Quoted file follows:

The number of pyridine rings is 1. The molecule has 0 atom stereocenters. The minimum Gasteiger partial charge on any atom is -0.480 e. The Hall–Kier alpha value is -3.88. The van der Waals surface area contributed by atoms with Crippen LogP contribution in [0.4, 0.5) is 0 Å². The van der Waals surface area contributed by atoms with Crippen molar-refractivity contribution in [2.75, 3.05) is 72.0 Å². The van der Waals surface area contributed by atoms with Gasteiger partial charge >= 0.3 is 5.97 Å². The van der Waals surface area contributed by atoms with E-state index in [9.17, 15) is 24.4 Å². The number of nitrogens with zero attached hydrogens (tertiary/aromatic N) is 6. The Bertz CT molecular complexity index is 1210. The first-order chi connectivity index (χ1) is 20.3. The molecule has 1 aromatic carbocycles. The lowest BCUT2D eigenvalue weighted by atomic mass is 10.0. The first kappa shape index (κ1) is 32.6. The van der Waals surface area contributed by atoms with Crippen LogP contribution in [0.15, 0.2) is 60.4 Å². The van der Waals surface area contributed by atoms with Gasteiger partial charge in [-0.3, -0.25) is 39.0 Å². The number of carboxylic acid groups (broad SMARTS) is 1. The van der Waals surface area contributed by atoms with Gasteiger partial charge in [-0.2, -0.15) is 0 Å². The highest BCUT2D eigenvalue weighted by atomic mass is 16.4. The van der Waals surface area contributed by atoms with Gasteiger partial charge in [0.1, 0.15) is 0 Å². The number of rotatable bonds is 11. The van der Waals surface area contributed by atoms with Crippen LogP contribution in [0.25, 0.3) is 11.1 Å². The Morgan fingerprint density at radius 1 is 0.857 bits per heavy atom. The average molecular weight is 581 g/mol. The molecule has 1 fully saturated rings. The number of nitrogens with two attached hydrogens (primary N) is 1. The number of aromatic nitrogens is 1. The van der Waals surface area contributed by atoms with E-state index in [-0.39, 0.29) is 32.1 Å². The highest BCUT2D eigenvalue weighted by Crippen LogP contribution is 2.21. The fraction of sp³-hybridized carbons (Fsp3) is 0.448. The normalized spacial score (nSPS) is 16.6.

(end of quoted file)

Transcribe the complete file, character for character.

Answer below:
The number of pyridine rings is 1. The molecule has 0 atom stereocenters. The minimum Gasteiger partial charge on any atom is -0.480 e. The Hall–Kier alpha value is -3.88. The van der Waals surface area contributed by atoms with Crippen LogP contribution in [0.4, 0.5) is 0 Å². The van der Waals surface area contributed by atoms with Crippen molar-refractivity contribution in [2.75, 3.05) is 72.0 Å². The van der Waals surface area contributed by atoms with Gasteiger partial charge >= 0.3 is 5.97 Å². The van der Waals surface area contributed by atoms with E-state index in [9.17, 15) is 24.4 Å². The number of nitrogens with zero attached hydrogens (tertiary/aromatic N) is 6. The Bertz CT molecular complexity index is 1210. The first-order chi connectivity index (χ1) is 20.3. The molecule has 1 aromatic carbocycles. The lowest BCUT2D eigenvalue weighted by atomic mass is 10.0. The first kappa shape index (κ1) is 32.6. The van der Waals surface area contributed by atoms with Crippen LogP contribution in [0.15, 0.2) is 60.4 Å². The van der Waals surface area contributed by atoms with Gasteiger partial charge in [-0.3, -0.25) is 39.0 Å². The number of carboxylic acid groups (broad SMARTS) is 1. The van der Waals surface area contributed by atoms with Gasteiger partial charge in [-0.2, -0.15) is 0 Å². The highest BCUT2D eigenvalue weighted by atomic mass is 16.4. The van der Waals surface area contributed by atoms with Gasteiger partial charge in [0.1, 0.15) is 0 Å². The number of rotatable bonds is 11. The van der Waals surface area contributed by atoms with Crippen LogP contribution in [0.25, 0.3) is 11.1 Å². The Morgan fingerprint density at radius 1 is 0.857 bits per heavy atom. The average molecular weight is 581 g/mol. The molecule has 1 fully saturated rings. The number of nitrogens with two attached hydrogens (primary N) is 1. The number of aromatic nitrogens is 1. The van der Waals surface area contributed by atoms with E-state index in [-0.39, 0.29) is 32.1 Å². The highest BCUT2D eigenvalue weighted by Crippen LogP contribution is 2.21. The fraction of sp³-hybridized carbons (Fsp3) is 0.448. The normalized spacial score (nSPS) is 16.6.